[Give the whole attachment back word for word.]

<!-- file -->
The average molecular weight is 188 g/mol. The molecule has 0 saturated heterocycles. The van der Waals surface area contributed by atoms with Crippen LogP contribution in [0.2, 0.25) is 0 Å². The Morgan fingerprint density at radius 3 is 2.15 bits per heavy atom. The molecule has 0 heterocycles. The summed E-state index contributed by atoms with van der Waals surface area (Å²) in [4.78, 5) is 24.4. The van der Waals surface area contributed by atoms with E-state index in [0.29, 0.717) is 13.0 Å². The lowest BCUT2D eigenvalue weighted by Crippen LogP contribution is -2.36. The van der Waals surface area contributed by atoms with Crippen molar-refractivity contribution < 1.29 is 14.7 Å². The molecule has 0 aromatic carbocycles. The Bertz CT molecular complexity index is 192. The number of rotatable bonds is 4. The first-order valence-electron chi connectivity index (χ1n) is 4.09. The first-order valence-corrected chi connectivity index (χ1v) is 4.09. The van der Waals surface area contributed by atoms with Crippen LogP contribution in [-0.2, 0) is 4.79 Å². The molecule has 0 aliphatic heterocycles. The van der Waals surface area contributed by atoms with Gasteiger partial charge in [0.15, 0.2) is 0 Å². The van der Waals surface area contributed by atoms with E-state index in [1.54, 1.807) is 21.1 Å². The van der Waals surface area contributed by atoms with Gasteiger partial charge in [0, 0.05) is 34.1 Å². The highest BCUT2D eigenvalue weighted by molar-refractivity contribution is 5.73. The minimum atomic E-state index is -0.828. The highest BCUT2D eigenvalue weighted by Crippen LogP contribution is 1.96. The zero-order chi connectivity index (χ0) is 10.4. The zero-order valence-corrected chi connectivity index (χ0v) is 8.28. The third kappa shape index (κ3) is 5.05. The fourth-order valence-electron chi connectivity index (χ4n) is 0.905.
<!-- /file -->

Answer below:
The average molecular weight is 188 g/mol. The molecule has 0 saturated heterocycles. The van der Waals surface area contributed by atoms with Crippen LogP contribution in [0.2, 0.25) is 0 Å². The Morgan fingerprint density at radius 3 is 2.15 bits per heavy atom. The molecule has 0 heterocycles. The summed E-state index contributed by atoms with van der Waals surface area (Å²) in [4.78, 5) is 24.4. The van der Waals surface area contributed by atoms with E-state index in [0.29, 0.717) is 13.0 Å². The lowest BCUT2D eigenvalue weighted by Crippen LogP contribution is -2.36. The van der Waals surface area contributed by atoms with Crippen molar-refractivity contribution < 1.29 is 14.7 Å². The molecule has 0 aromatic carbocycles. The Bertz CT molecular complexity index is 192. The number of rotatable bonds is 4. The first-order valence-electron chi connectivity index (χ1n) is 4.09. The first-order valence-corrected chi connectivity index (χ1v) is 4.09. The van der Waals surface area contributed by atoms with Crippen LogP contribution in [-0.2, 0) is 4.79 Å². The molecule has 0 aliphatic heterocycles. The van der Waals surface area contributed by atoms with Gasteiger partial charge in [0.15, 0.2) is 0 Å². The van der Waals surface area contributed by atoms with E-state index in [1.54, 1.807) is 21.1 Å². The van der Waals surface area contributed by atoms with Gasteiger partial charge in [0, 0.05) is 34.1 Å². The highest BCUT2D eigenvalue weighted by molar-refractivity contribution is 5.73. The minimum atomic E-state index is -0.828. The highest BCUT2D eigenvalue weighted by Crippen LogP contribution is 1.96. The zero-order chi connectivity index (χ0) is 10.4. The zero-order valence-corrected chi connectivity index (χ0v) is 8.28. The third kappa shape index (κ3) is 5.05. The fourth-order valence-electron chi connectivity index (χ4n) is 0.905.